After 23 years with the Seattle Police Department, Lieutenant Jessica Taylor retired on August 1, delivering a scathing critique of the city’s leadership and law enforcement tactics.
Bypassing the standard Exit Form, Taylor penned a 15-page “unfiltered, raw, and unapologetic” resignation letter to Chief Adrian Diaz, revealing her reasons for departure. In a subsequent interview with the Jason Rantz Show on KTTH, Taylor publicly divulged her letter due to concern it might be suppressed by the department.
In her letter, Taylor lamented the current state of Seattle, placing blame on several parties: “The toxic mix of the Seattle City Council’s absurdity, the spinelessness of the Mayor, the leniency of the prosecutor’s office, and your failed leadership has accelerated this city’s downhill slide straight to rock bottom.”
She criticized the Seattle City Council for their decisions that she believes lack “common sense and basic logic.” Taylor wrote, “Their absurd policies have turned Seattle into a playground for anarchists and criminals.” Taylor also took aim at Mayor Bruce Harrell, accusing him of prioritizing “political correctness over the safety and well-being of its people.”
Taylor’s disillusionment with Seattle’s leadership was evident when she mentioned the city’s portrayal in the media. “It’s no wonder Seattle has become a laughingstock of the nation and the globe,” she stated, adding that the city that once boasted progressiveness has devolved into “a hotbed for crime and anarchy.”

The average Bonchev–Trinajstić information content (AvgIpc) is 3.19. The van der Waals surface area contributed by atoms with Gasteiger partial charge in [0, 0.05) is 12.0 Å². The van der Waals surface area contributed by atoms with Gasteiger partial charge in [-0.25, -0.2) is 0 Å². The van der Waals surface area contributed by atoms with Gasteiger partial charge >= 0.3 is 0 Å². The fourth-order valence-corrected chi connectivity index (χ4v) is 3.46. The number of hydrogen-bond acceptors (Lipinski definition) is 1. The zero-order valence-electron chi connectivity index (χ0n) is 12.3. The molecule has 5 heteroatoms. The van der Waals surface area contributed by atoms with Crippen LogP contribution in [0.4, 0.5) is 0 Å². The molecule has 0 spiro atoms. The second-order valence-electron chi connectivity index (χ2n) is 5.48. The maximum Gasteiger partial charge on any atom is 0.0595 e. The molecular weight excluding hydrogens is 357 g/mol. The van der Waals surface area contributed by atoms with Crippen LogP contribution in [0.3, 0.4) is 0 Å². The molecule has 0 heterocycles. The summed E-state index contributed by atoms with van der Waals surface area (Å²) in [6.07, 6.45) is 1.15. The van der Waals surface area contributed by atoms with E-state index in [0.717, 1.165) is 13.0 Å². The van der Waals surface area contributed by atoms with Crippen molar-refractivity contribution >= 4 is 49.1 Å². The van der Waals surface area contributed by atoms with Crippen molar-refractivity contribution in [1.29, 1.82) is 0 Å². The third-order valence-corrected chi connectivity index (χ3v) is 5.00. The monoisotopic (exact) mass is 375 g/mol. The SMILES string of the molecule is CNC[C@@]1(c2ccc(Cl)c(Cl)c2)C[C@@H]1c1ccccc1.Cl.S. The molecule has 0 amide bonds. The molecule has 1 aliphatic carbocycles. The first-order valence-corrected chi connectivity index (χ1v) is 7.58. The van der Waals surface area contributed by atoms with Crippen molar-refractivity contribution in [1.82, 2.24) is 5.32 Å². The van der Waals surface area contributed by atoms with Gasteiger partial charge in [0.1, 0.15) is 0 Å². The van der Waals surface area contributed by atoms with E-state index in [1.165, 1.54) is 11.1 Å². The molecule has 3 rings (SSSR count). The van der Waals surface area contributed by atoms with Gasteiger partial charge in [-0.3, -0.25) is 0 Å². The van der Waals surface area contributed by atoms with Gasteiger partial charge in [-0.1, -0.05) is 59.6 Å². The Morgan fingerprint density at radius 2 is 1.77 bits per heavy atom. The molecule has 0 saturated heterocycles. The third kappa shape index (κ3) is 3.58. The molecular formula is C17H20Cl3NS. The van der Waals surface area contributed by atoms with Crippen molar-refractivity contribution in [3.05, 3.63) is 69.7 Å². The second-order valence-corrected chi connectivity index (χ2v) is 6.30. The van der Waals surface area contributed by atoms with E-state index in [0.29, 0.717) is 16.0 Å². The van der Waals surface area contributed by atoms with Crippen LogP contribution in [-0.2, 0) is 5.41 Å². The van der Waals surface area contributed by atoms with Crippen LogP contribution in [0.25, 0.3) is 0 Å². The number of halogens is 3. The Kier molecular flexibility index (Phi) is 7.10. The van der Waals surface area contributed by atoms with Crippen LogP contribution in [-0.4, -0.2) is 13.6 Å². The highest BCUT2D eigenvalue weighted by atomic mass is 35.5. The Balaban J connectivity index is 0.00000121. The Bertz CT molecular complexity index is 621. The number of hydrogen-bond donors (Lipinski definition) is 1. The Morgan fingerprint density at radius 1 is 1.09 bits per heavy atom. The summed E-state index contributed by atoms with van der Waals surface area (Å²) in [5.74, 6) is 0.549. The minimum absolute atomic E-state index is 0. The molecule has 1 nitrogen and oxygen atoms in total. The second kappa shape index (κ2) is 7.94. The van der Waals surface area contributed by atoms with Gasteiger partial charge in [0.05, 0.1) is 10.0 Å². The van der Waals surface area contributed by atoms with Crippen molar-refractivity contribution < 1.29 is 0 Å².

Her job wasn’t without personal challenges. Taylor suffers from trigeminal neuralgia, which causes her significant pain. Moreover, the Seattle PD has seen almost 600 officers leave, exacerbating understaffing issues. Taylor wrote, “SPD is dangerously understaffed, and the officers and their families are suffering. The hours are ruthlessly long, and due to the staffing crisis (created by you, the mayor, and the council), these unsafe conditions are entirely unacceptable. Completely. They have also been working for years without a contract—Also unacceptable.”
Despite her criticisms, Taylor’s dedication to Seattle is undeniable. She volunteered with the homeless and the Special Olympics, and received the Patriot Award from the National Guard for supporting soldiers. She joined the force to aid her community and praised her colleagues as “exceptional, exceptional people.”
Post-resignation, Taylor relocated to Tri Cities and took a non-law enforcement job. Still, her concern for Seattle remains. She advised residents, “The officers on the street are the backbone of this department. And they’ll do everything that they can and fight tooth and nail to make sure that the public is taken care of.”
In response to Taylor’s comments, the Seattle Police Department, via a spokesperson, declined to comment on specific criticisms but highlighted ongoing efforts. They said, “We want our officers to feel valued and respected for their hard work every single day. We are committed to highlighting that work on a routine basis.”
To read the full resignation letter, click here.